Why Does the Odorous House Ant Smell Like Blue Cheese?

Unlike humans, ants have a complex language of smells. They use chemical receptors on their antennae to detect the presence of certain scents. Several species of ants release pungent smells when they are threatened.

For example, the odorous house ant emits a chemical compound that smells like blue cheese. This is because ants release a chemical called methyl ketones from their bodies. The ant’s ability to produce methyl ketones is a good defense mechanism.

Other common species of ants, like the wood ant, release a slight vinegar smell when they are alone. They can also weaponize formic acid to attack their prey.

Another common species is the citronella ant. These smaller yellow ants emit a lemon-like odor. They are also thought to distaste predators. They are also known as trap-jaw ants. They can also produce a chemical that emits an alarm pheromone.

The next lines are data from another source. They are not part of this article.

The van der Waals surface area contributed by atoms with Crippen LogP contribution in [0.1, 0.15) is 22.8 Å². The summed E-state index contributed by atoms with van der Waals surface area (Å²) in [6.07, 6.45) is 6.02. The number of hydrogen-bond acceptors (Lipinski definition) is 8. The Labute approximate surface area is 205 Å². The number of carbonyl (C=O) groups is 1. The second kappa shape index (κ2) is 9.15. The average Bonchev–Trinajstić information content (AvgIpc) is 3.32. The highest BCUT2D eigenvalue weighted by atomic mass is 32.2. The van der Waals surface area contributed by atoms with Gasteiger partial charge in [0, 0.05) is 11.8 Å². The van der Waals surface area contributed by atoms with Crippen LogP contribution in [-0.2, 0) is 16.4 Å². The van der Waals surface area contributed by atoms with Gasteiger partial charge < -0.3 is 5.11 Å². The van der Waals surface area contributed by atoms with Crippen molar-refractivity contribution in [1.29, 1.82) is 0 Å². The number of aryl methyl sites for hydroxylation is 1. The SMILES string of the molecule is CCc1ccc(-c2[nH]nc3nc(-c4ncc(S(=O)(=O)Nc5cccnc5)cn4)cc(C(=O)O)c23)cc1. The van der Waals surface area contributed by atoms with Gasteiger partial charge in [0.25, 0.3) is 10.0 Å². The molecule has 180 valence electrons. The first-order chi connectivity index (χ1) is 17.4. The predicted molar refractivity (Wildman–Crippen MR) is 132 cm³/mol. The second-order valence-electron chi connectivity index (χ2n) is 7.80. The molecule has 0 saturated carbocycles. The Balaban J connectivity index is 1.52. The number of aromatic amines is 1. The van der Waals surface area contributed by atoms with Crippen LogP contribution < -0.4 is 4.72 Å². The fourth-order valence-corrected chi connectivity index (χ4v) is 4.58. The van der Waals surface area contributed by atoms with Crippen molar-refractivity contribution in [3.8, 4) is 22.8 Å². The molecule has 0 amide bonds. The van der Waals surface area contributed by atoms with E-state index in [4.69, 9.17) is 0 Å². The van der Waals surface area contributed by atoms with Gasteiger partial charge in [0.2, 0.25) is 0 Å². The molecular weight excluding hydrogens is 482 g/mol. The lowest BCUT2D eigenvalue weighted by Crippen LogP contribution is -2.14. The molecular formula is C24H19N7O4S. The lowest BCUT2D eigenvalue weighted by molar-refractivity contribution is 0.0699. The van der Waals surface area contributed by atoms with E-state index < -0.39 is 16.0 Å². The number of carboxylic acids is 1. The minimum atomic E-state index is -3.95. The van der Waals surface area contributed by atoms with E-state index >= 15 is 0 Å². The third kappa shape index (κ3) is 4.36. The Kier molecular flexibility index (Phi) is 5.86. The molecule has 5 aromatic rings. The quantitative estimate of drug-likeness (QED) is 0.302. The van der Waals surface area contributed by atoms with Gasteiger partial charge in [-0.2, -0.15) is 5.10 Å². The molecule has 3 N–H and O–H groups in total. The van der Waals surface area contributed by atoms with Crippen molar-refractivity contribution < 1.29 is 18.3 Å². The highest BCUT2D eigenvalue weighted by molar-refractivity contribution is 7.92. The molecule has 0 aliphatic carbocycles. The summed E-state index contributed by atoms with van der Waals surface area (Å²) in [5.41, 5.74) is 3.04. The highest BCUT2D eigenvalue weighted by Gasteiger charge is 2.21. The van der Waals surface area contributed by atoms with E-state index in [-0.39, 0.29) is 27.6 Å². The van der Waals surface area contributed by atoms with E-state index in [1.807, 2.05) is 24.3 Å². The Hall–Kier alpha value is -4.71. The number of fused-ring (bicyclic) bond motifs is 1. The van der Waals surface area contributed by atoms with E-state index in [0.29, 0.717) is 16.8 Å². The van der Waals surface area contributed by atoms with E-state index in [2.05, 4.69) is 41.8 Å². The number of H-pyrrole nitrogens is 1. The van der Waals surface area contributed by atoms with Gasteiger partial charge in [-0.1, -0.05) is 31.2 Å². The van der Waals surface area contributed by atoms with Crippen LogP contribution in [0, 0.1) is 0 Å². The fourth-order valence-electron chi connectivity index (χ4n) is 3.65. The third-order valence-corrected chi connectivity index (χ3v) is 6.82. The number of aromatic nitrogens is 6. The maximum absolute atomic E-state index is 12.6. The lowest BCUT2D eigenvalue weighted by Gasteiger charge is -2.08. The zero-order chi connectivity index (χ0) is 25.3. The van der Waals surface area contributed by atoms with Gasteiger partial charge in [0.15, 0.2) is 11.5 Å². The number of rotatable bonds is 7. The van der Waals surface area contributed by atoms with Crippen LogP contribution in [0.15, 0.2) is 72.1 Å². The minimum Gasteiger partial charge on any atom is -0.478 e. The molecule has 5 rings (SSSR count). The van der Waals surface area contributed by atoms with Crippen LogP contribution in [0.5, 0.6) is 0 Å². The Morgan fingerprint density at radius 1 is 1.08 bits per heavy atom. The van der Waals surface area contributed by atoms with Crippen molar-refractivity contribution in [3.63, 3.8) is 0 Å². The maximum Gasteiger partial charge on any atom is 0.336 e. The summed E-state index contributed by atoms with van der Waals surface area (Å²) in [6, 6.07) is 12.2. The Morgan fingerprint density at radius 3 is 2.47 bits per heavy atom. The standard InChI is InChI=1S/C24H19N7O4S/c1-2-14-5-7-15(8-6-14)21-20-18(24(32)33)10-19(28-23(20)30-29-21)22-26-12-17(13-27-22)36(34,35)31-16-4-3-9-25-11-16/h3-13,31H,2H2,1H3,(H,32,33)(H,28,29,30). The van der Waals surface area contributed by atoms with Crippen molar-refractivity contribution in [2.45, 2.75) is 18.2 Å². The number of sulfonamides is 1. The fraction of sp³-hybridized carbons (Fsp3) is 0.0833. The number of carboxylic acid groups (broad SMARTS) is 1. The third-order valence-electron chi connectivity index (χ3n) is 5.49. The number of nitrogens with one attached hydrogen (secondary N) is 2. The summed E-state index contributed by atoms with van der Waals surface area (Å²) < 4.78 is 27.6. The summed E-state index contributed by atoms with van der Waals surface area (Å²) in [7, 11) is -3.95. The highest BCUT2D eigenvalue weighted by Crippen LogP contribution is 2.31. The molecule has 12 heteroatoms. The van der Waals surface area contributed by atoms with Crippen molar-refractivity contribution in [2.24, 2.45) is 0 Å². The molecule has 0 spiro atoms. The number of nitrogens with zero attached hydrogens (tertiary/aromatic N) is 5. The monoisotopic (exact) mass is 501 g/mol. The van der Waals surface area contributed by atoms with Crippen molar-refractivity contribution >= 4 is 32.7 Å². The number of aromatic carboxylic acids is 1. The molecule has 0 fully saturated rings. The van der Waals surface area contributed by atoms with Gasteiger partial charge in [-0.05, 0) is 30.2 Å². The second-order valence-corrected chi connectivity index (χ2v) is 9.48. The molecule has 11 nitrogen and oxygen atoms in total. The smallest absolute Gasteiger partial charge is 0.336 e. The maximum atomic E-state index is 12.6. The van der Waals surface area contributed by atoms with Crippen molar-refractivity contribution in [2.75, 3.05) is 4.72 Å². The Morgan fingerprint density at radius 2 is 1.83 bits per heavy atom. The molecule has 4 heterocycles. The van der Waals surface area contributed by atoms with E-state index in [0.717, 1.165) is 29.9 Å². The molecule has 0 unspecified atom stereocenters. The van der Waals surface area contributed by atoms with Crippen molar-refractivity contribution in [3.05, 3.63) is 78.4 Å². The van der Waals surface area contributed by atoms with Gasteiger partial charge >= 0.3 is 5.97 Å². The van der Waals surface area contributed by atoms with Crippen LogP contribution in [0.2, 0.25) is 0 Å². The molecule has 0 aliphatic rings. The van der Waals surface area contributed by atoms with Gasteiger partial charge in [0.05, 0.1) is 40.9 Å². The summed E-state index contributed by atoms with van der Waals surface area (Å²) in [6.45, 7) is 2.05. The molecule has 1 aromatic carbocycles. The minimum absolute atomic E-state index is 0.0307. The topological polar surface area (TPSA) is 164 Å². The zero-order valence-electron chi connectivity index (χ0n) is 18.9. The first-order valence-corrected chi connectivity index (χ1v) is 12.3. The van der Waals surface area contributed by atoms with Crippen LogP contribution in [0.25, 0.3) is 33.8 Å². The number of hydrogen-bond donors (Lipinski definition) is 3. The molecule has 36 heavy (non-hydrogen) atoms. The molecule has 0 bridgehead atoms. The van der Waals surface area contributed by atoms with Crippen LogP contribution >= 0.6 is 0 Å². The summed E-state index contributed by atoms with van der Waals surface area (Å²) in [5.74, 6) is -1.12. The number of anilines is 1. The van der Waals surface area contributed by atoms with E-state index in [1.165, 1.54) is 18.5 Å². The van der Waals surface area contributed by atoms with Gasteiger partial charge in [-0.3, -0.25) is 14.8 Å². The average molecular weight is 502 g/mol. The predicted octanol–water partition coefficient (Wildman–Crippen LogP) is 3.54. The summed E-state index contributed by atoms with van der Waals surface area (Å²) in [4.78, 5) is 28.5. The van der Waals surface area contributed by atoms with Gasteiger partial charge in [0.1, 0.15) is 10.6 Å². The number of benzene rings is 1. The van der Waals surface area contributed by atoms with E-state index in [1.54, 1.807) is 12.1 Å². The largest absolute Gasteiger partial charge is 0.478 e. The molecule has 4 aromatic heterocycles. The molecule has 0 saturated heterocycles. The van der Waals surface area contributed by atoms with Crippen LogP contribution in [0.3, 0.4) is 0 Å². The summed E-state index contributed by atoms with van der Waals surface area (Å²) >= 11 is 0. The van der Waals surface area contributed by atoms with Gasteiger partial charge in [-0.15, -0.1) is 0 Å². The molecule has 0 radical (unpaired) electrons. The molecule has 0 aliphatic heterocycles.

Aside from using pheromones to communicate with each other, ants also use these chemicals to warn other ants of danger. Ants also use pheromones to signal other ants about the quality of their food sources.

The most common ant in homes is the odorous house ant. It’s found throughout Canada and North America. It nests under stones, under window frames, in cracks, and under insulation. Its colonies can be as small as a few hundred workers or as large as tens of thousands.

One of the reasons the odorous house ant smells like blue cheese is because of a chemical compound called methyl ketones. This chemical compound is also found in penicillin mold, which makes rotting food smell bad.